Every now and again I have to explain how to complete a catering order. I walk them through the process step by step. They have to ask for personal information along with date and time pick up for the order. They have to find out what kind of bread, meat, cheese, vegetables, and sauces they want. However, our catering is not limited to just party subs. We offer sandwich platters, cookie platters, lunch boxes and meat and cheese trays. We can accommodate any size group that you need to feed. I truly enjoy making the giant party subs. It is a very relaxing task to do because I get to braid the bread and make something as plain as a loaf of bread into an astonishing braid. The biggest party sub I have ever made was 27 feet long. “Marissa,” my assistant manager, and I braided all the bread for that order and it took us over 2 hours to braid all the bread for that catering order. Generally it would only take a few minutes to make a small 3 footer. It is very time consuming but also very awesome to see what exactly I am capable of.

Last but certainly not least, I receive calls from my boss “Mitch,” the store owner. Our conversations range from finances to store maintenance and repairs. Our financial conversations are usually about employee raises, store profit and weekly and daily sales. One such recent conversation was about my closer “Debbie.” Debbie always worries about if she is doing a good enough job or if she is going to lose her job to a new hire. I reassure her almost every day that she does an outstanding job and that her job is not in jeopardy, but she still worries. So one night, while Debbie was working her normal closing shift, Mitch, our owner called Debbie at the store and told her what a phenomenal job she was doing and to keep up the good work. So because of her outstanding job performance, she received a raise. The maintenance conversations we have are usually about how to improve the appearance and functionality of the store. An improvement we currently have been looking into is putting an outside dining area for our customers for during the summer and more parking space. Our recent repair was the cooling system to our bain. The bain is our sandwich unit where the meats, cheeses, vegetables and condiments are kept for the customers. Although it seems like a lot, my boss and I don’t have lengthy conversations all the time; just when it comes to serious issues. The most serious issue I can remember having is I went in to go to the bathroom and oh my goodness it was absolutely disgusting. I was literally wading in human feces and urine because of the city pipes backing up. After the city got the pipe replaced and everything settled down I had to go outside into my parking lot and clean up nasty used tampons that had helped plug up the sewer line. I also found straws, paper towels, and a pocket knife. It was by far the most disgusting thing I have ever had to do as a manager.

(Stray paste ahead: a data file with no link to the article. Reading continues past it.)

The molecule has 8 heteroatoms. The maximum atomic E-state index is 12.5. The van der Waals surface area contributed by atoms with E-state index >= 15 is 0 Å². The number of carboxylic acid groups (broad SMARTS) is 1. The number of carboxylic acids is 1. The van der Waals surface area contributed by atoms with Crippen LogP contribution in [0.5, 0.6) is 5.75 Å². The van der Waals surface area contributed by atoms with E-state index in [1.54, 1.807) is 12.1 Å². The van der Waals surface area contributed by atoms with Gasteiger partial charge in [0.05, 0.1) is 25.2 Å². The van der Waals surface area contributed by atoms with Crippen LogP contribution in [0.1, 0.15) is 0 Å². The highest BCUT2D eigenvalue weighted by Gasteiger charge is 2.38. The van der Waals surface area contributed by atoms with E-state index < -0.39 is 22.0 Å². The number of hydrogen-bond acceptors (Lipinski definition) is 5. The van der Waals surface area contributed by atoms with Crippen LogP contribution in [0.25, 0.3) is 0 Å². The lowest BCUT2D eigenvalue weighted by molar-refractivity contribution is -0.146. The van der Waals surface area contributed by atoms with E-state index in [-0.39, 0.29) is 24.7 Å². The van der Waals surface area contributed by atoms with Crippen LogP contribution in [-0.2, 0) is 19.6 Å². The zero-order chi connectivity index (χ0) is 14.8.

My job as a manager at Subway is not all about phone calls and other job related functions. However, I do spend a lot of my personal time on the phone with work related issues.

No comments:

Post a Comment